Little Bari Holden was just a baby when her mom gave her yogurt for the first time.
"As soon as I gave it to her she broke out head to toe; hives everywhere," mom Briana Holden said.
Bari was allergic to the milk in yogurt, as well as soy, nuts and eggs.
A new study finds more than 70 percent of preschoolers who have food allergies still experience reactions to the foods they are supposed to avoid.
"There have been times when Bari has broken out in one small hive and we say, oh, there may have been something she ate," Briana said.
Researchers say misreading ingredient labels and cross-contamination are two of the biggest problems. The study's authors also noted that half of the reactions happened when someone other than the parents was watching the child.
"We need to talk to the parents to make sure that everyone who takes care of the child understands all the nuances of how to successfully avoid the food," said Dr. Scott Sicherer of Mount Sinai Medical Center, who is one of the study's authors.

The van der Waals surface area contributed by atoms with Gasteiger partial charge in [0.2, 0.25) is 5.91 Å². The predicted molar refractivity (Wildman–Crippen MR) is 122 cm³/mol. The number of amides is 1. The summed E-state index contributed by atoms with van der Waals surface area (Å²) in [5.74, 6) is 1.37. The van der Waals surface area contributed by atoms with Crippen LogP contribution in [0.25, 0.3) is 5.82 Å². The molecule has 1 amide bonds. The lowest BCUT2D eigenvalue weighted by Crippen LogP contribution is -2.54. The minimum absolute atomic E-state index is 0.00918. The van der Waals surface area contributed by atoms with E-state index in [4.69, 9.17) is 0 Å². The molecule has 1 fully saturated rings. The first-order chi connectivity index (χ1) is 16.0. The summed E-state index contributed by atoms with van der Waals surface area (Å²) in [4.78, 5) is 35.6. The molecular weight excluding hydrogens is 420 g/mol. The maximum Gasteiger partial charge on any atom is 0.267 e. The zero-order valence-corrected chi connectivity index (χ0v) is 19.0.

Epinephrine is used to treat severe allergic reactions. But the study found that parents and caregivers gave it to children only about 30 percent of the time.
"It's really better if you're in doubt to go ahead and inject it. You're not hurting anyone if they didn't really have to have it, but you could save a life," Sicherer said.
Bari's mom makes sure she always has her epi-pen with her just in case.
"I feel like when the time comes in a situation like that there would be nothing that would stop me from saving the life of my child," Briana said.
Bari has outgrown her milk and egg allergies, but she will always have to be careful about the foods she eats.
Symptoms of Anaphylaxis include swelling in the throat, fainting and nausea. Doctors say when in doubt regarding a food reaction, parents should use an epi-pen.
PO Box 4508